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Planet Formation: From Small Particles to Big Planets

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Planet Formation: From Small Particles to Big Planets

We are not alone. To date, thousands of planets have been discovered beyond our own Solar System. Planets are believed to form in disks of rotating gas and dust around young stars called protoplanetary disks (PPDs). In the mainstream, “bottom-up” scenario, small dust particles aggregate to form intermediate sized planetesimals, before being assembled into planets. However, this picture is complicated by the interaction with gas in PPDs. Thus, we have developed a simple model to describe the complex dust-gas interaction in PPDs, and have applied it to study key problems in the early epochs of planet formation.


Where do we come from? This is a question that everyone asks at some point in their lives. However, this apparently innocent question has puzzled humankind since the dawn of time. It is a mystery that transcends age, gender, race, culture, and history. It is a simple question, yet the answer is far from so.

In order to trace the origin of life, we need to first understand how our home — Earth — was formed. This, in turn, requires us to study the formation of the Solar System. In fact, as of May 2019, there are over 4,000 planets in over 3,000 planetary systems outside the Solar System. Planets appear to be ubiquitous in the Universe. While the details of planet formation remain elusive, we have a rough idea of the overall picture. Planets are believed to form in disks of gas and dust surrounding young stars. Recent observations of these protoplanetary disks (PPDs) indeed reveal detailed structures that hint at ongoing planet formation.

In the mainstream ‘core accretion’ scenario, planets are formed in PPDs via the coagulation of km or larger sized planetesimals through gravity. However, solids in PPDs begin as micron-sized dust particles. How do they grow into the building blocks of planets? These dust particles are immersed in a gaseous environment. Thus, to study planetesimal formation we need to model the interaction between gas and dust. Current state-of-the-art computer simulations follow the evolution of individual dust particles as they traverse the gaseous PPD. This approach, while realistic, is often expensive and the results are sometimes difficult to interpret in a straightforward way. It would therefore be useful to have a simpler model of dusty-gas in PPDs.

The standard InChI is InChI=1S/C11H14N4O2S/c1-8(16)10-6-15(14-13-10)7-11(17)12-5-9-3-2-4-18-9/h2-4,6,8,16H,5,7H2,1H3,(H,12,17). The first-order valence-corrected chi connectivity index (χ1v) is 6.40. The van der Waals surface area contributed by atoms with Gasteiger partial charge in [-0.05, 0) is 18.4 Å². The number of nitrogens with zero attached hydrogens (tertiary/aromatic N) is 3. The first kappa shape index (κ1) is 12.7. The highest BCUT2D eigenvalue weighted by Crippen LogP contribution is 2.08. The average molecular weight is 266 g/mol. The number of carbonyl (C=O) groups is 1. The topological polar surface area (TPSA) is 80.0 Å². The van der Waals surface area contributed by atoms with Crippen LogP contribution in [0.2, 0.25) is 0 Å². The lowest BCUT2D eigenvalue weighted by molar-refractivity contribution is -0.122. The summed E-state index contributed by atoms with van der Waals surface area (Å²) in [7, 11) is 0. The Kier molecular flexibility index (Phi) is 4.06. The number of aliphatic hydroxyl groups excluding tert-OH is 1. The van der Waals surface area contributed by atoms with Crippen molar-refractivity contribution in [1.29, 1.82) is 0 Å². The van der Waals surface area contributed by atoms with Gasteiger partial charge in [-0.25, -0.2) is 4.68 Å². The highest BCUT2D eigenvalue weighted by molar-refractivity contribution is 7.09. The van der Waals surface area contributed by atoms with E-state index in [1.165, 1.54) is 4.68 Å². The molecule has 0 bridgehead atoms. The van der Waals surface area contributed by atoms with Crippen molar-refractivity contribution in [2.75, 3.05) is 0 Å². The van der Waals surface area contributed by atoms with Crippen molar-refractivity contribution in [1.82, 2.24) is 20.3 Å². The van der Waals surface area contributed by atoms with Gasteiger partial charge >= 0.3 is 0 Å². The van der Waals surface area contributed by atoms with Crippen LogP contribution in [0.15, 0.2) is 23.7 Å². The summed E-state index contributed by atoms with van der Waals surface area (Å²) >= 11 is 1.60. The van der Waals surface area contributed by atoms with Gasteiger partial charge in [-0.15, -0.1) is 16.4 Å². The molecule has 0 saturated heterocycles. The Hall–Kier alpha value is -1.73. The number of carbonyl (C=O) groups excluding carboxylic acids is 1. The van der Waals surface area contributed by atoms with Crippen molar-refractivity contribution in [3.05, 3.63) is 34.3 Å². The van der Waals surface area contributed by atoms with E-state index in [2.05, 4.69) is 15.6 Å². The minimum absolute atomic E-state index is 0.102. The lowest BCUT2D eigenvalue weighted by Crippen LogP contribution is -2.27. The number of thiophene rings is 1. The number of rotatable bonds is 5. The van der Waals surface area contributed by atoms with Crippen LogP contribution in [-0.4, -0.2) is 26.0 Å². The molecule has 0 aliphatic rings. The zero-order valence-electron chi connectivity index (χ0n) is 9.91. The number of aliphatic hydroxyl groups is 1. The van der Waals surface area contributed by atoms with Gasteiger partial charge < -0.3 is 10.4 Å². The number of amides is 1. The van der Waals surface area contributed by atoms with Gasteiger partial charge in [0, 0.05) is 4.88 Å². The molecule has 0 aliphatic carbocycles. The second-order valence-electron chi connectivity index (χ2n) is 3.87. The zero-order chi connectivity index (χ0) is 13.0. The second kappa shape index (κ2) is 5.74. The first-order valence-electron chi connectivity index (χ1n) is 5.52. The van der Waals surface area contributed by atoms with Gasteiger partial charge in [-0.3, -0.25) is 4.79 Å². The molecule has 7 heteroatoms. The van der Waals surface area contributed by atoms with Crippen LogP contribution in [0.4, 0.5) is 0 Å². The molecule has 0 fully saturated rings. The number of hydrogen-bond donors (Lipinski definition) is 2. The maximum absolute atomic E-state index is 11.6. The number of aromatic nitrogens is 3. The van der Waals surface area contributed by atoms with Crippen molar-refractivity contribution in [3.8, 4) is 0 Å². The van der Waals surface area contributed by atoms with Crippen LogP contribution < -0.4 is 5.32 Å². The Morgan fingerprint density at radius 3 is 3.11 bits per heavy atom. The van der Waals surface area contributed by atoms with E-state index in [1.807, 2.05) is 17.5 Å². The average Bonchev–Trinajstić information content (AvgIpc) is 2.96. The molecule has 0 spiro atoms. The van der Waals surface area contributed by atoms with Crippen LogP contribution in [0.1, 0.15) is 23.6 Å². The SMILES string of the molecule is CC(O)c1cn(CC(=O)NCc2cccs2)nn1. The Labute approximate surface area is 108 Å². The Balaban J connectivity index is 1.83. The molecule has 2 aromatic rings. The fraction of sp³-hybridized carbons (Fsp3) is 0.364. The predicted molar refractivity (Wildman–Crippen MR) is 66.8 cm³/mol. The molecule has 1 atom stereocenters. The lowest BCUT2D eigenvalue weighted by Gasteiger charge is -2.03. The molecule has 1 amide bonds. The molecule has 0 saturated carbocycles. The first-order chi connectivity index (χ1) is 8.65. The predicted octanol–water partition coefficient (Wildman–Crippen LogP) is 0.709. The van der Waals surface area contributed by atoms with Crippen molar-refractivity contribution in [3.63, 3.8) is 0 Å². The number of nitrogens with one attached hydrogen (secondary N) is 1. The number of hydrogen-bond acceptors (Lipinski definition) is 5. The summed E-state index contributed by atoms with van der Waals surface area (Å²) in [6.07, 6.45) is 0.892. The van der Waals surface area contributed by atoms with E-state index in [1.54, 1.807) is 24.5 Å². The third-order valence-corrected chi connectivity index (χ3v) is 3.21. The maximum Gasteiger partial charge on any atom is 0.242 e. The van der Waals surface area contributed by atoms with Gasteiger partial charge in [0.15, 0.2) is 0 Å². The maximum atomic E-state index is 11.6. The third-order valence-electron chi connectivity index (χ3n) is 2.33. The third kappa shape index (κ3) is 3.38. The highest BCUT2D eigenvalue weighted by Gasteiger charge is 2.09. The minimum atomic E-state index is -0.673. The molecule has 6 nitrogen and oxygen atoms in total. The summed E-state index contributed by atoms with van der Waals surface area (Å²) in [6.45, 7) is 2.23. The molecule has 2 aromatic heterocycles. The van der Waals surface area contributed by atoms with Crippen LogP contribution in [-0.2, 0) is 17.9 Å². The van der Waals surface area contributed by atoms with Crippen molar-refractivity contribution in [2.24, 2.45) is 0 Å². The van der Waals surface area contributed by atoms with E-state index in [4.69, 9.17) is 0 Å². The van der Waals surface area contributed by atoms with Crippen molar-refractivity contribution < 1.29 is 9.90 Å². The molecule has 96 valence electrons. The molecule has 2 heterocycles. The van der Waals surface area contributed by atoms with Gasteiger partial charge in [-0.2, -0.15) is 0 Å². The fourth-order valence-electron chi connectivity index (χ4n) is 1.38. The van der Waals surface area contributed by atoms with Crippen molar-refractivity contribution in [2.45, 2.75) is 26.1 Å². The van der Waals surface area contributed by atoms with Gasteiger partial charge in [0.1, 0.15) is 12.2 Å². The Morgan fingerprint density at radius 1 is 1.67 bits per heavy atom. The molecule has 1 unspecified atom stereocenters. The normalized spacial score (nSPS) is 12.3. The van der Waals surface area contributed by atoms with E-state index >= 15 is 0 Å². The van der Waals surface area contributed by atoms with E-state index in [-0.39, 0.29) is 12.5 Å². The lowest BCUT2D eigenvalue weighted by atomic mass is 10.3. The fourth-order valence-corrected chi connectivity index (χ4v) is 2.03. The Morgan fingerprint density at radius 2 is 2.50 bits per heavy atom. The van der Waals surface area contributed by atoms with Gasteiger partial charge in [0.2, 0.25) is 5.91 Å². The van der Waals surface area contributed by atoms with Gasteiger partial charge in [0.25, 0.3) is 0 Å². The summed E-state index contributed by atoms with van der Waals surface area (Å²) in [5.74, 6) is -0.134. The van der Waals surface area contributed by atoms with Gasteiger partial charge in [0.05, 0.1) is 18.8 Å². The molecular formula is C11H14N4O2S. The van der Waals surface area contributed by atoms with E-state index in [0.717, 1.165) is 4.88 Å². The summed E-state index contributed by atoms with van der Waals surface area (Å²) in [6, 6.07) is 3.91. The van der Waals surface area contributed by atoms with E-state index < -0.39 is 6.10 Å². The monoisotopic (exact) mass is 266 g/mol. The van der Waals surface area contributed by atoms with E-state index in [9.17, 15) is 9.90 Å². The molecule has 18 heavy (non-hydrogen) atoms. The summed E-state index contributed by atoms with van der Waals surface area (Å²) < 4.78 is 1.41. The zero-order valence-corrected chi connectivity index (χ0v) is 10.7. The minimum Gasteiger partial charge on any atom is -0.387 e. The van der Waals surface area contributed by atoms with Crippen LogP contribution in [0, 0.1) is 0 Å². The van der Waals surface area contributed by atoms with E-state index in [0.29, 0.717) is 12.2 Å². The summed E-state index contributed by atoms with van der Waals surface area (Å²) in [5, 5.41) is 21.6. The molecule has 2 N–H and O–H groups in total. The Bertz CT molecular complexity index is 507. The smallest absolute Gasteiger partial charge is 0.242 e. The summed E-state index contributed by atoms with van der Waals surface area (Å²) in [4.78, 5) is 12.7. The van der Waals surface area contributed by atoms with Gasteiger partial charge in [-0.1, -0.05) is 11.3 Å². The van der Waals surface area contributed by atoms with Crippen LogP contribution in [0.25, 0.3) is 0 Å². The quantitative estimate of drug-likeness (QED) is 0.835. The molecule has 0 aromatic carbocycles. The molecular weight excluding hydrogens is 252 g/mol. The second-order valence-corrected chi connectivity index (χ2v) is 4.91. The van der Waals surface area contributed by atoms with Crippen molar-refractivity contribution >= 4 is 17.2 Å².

To this end, we have developed a model of dusty gas that captures the essential features of dust-gas dynamics in PPDs without the complexity or expense of explicitly following the dust species (Lin & Youdin, 2017; Fig. 1). Our model is best applied to the small particles in the outer parts of PPDs. With this limit, we showed that the two-phase, dusty-gas disk is equivalent to a single-fluid with a special cooling law. The model closely resembles those in textbooks in fluid dynamics. Its simplicity allows it to be readily implemented in computer codes to simulate dusty PPDs. Furthermore, its connection to standard fluid dynamics allows us to understand dusty gas phenomena in terms of hydrodynamics, and to discover dusty analogs of hydrodynamic phenomena. We have applied this new framework to study two basic problems in planet formation theory, as described below.

Figure 1.  We have developed a hydrodynamic framework to study the dynamics of dusty gas. We demonstrated a physical analogy between dusty gas (left) and pure gas dynamics (right). This connection allows one to study dusty-gas in protoplanetary disks using the standard equations of fluid dynamics. Lin & Youdin (2017)